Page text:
You’ve probably got a list of keywords in mind that you’d like to rank for. These will be things like your products, services, or other topics covered on your website, and they’ll serve as excellent seed keywords for your study. So start there! You can use a keyword research tool to find out the average monthly search volume and similar keywords for those phrases. We’ll go over search volume in more detail in the following section. But it might help you figure out which variations of your keywords are the most popular with searchers during the discovery phase.
Once you’ve entered your seed keywords into a keyword research tool. You’ll start to see more keywords, common inquiries, and content ideas that you might have overlooked otherwise.
Let’s look at a florist who specializes in weddings as an example.
By entering the terms “wedding” and “florist” into a keyword research tool, you can find highly relevant, highly searched for terms like:
- Bouquets for weddings
- Bridal bouquets
- Flower shop for weddings
When you’re researching keywords for your content, you’ll probably realize that the search volume for such phrases changes a lot. While it’s important to target terms that your audience is searching for. In some circumstances, targeting terms with lower search traffic may be more advantageous because they’re less competitive.
Because both high- and low-competition keywords can benefit your website. Learning more about search traffic can help you prioritize keywords and choose the ones. That will provide your website with the greatest strategic advantage.
How to Research Keywords for Your SEO Strategy
I’m going to walk you through a keyword research method that will help you come up with a list of terms to target. That way, you’ll be able to develop and implement a solid keyword strategy. That will help you rank for the search terms that matter to you.
Step 1: Based on what you know about your firm, make a list of significant, relevant issues.
To kick off this process, think about the topics you want to rank for in terms of generic buckets. You’ll come up with about 5-10 topic buckets you think are important to your business. And then you’ll use those topic buckets to help come up with some specific keywords later in the process.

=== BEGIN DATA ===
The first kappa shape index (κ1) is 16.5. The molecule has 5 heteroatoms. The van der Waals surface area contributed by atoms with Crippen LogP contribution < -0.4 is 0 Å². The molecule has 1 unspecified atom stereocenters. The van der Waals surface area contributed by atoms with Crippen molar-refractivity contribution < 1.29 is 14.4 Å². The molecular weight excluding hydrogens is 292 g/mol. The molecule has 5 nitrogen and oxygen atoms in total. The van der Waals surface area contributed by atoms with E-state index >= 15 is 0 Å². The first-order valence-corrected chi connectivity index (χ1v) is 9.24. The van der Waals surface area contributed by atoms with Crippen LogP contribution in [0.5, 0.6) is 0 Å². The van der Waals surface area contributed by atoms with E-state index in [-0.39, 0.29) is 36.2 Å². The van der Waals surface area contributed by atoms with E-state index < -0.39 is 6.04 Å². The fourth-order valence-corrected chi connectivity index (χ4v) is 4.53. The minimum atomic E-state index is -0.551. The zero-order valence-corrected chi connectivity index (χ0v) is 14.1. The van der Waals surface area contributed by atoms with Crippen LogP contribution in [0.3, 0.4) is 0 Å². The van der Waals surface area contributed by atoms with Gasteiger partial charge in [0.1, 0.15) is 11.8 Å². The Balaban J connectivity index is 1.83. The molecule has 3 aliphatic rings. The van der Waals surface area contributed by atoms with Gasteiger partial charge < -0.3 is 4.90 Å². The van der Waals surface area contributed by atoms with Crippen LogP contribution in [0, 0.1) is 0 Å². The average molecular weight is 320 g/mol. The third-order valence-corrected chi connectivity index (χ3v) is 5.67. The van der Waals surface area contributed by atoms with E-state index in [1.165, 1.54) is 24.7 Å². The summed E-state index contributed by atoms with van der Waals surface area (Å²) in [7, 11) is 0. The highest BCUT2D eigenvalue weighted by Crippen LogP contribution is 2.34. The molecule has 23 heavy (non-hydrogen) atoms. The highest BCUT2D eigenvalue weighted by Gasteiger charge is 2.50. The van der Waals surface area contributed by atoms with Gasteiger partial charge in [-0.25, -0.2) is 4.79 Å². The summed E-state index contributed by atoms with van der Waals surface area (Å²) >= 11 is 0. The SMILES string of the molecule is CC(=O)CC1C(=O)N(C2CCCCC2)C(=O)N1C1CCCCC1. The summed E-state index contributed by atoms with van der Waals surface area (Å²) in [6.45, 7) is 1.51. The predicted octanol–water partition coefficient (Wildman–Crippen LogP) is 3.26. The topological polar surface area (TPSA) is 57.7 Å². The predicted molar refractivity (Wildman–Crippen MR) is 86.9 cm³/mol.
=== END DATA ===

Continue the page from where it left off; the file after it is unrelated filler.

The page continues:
These are presumably the topics you blog about the most if you’re a regular blogger. Or perhaps they’re the most frequently discussed issues in sales meetings. Put yourself in your buyer personas’ shoes: what topics would you’re target audience search for that you’d like your company to be found for? If you were HubSpot, for example, You might have general topic buckets like If you’re selling marketing software (which also happens to have some excellent SEO tools… but I digress…), you might have general topic buckets like:
- “inbound marketing” (21K)
- “blogging” (19K)
- “email marketing” (30K)
- “lead generation” (17K)
- “SEO” (214K)
- “social media marketing” (71K)
- “marketing analytics” (6.2K)
- “marketing automation” (8.5K)
See those numbers to the right of each keyword in parentheses? That is the number of searches they conduct each month. This information will help you determine how significant these topics are to your target audience. As well as how many different sub-topics you’ll need to cover to be successful with that keyword. We’ll go on to step 2 to learn more about these sub-topics.
Step 2: Fill in those topic buckets with keywords.
Now that you’ve decided on a few topic buckets to focus on. It’s time to find some keywords that fit into those categories. These are keyword phrases that you believe are vital to rank for in SERPs (search engine results pages). Since your target consumer is likely searching for them.
For example, if I were working for an inbound marketing software firm and the last topic bucket was “marketing automation,” I’d come up with a list of keyword phrases that I think people would use to search for that topic. These could include the following: